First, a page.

RTD recently opened the G Line, which connects Wheat Ridge and Arvada to much of the metro area by commuter rail via Union Station.
Quiet zones are established in some residential areas, but some degree of noise -- including crossing bells -- is necessary to maintain safety.
Some who live near the tracks say the crossing bells are becoming difficult to bear.
“I have a little bit of a hearing problem, but I can sure hear that bell," said Morton Stinnette, who has lived in Arvada since the 1950s. He said that while he generally likes the changes he's seen in the area over the years, the G Line noise now has him sleeping in his basement.
Mike Meader of RTD tells the FOX31 Problem Solvers it’s important to understand how quiet zones work.
"When you hear the (term) quiet zone, people think the means it’s quiet. What it means is the horns don’t blare on the trains," Meader said. "Sometimes, the horns will blare if the driver or operator sees a need to do that.”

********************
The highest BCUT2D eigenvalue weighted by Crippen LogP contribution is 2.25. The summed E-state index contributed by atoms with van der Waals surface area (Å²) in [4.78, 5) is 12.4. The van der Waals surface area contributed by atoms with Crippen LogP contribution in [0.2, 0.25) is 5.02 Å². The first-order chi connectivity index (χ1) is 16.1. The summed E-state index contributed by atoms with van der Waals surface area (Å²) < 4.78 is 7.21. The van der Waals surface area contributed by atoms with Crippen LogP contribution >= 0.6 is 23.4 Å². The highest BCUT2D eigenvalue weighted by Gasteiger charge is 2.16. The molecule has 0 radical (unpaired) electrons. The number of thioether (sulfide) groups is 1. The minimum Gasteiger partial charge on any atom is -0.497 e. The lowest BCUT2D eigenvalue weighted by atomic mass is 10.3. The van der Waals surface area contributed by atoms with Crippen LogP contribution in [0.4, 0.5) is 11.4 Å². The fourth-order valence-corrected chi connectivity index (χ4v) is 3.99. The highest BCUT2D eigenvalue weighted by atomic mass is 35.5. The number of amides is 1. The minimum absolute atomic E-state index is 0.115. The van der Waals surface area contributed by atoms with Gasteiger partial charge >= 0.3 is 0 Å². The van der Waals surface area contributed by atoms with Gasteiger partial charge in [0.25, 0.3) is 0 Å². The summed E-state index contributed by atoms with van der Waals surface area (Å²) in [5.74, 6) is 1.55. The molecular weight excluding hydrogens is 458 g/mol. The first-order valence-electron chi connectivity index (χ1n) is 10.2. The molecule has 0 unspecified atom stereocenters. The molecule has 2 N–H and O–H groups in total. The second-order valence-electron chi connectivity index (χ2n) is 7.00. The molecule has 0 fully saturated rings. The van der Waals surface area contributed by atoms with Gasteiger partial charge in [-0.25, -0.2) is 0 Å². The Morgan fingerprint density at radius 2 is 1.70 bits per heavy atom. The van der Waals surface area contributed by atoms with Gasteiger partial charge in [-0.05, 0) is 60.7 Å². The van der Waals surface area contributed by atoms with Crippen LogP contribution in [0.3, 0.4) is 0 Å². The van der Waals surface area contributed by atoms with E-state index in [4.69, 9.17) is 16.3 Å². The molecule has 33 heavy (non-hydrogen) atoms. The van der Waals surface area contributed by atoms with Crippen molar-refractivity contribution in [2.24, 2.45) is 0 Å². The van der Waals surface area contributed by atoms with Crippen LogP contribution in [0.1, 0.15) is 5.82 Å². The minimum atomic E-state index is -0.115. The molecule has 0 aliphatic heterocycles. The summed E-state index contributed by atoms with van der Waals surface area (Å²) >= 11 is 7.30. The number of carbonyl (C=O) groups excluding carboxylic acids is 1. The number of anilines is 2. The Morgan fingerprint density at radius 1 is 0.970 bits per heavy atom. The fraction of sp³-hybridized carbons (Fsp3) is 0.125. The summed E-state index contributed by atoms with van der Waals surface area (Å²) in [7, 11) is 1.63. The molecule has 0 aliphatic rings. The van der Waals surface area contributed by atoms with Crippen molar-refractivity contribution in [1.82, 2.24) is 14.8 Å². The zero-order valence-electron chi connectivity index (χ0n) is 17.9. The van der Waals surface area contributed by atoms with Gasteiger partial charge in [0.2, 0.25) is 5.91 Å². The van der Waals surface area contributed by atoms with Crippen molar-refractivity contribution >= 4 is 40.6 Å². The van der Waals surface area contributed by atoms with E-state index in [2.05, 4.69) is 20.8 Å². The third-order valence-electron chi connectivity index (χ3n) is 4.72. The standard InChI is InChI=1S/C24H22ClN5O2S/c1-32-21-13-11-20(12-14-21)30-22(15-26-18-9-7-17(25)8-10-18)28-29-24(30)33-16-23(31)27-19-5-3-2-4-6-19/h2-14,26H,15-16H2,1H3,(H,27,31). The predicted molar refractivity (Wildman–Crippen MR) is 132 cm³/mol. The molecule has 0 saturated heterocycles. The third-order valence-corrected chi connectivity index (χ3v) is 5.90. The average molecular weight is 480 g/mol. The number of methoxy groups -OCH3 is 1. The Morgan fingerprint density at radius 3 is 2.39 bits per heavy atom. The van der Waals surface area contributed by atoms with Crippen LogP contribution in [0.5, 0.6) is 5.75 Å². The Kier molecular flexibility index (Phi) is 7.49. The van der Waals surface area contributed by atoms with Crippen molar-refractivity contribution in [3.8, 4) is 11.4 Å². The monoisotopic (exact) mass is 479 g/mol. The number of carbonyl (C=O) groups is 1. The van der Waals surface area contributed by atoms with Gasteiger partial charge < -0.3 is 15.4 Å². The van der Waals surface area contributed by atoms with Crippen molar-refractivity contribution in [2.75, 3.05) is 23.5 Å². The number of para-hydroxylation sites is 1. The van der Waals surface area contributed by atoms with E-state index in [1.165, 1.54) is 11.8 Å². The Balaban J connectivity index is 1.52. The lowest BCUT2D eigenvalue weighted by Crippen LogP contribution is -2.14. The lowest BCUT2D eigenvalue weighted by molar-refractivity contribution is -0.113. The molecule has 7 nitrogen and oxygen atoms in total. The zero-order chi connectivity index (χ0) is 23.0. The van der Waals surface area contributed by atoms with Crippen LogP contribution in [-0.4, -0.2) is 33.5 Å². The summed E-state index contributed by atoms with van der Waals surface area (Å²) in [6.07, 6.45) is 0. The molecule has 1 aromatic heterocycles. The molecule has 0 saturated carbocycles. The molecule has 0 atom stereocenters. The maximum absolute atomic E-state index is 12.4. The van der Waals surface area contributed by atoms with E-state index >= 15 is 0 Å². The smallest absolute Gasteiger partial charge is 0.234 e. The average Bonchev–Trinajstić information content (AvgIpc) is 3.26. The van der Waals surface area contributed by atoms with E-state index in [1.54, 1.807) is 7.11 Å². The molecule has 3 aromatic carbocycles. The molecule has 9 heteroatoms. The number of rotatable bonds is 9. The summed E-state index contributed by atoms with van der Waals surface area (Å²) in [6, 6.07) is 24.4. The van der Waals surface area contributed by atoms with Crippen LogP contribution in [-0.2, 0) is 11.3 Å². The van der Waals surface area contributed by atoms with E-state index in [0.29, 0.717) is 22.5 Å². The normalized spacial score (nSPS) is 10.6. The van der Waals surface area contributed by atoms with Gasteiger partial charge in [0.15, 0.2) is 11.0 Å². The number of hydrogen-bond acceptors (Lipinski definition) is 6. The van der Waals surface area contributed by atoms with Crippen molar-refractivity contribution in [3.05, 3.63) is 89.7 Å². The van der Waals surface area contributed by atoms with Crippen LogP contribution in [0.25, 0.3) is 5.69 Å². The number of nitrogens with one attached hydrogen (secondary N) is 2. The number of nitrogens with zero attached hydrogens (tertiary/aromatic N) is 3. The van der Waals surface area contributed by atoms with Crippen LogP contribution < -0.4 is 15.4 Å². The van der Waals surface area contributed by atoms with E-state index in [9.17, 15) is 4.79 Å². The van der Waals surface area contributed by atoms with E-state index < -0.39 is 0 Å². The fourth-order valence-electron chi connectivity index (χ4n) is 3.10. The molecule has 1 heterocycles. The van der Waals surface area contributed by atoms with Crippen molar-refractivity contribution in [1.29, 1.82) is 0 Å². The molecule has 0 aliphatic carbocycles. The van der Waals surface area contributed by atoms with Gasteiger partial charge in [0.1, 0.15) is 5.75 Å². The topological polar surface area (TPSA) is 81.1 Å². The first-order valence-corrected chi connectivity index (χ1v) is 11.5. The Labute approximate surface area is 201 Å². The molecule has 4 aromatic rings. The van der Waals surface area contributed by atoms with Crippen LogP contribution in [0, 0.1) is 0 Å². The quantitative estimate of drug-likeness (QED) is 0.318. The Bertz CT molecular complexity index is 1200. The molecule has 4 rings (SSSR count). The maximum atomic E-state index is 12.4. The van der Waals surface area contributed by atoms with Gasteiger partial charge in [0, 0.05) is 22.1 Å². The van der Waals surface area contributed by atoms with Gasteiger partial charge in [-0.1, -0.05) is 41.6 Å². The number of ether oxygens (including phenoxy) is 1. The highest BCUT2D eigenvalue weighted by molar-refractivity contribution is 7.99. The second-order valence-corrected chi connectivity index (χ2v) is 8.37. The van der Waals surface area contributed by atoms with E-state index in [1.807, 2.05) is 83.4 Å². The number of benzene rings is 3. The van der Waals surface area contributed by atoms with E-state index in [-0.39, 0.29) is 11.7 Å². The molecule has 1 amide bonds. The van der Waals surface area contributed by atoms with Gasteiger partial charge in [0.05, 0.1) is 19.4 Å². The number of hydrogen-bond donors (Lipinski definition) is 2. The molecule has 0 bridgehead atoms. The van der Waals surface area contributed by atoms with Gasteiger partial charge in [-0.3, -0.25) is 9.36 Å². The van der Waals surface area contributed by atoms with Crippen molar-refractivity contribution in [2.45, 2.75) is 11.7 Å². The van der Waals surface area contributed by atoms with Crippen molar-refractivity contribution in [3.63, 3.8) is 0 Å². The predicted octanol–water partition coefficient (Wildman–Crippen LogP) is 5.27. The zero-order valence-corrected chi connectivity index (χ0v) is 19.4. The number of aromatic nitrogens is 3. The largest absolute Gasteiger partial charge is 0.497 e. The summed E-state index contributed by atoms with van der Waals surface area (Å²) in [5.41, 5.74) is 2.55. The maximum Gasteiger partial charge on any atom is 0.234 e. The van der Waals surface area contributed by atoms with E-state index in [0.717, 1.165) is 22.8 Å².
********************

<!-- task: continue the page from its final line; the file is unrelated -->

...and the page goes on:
Safety regulations require crossing bells, flashing lights and gates where train tracks cross over streets.
Many who travel by train say the noise is a small price to pay for the convenience of RTD stops near residential areas.
Real estate agent Luca Baud of Madison & Company Properties said property values often increase in areas with close proximity to RTD train routes, especially in Lakewood and Golden.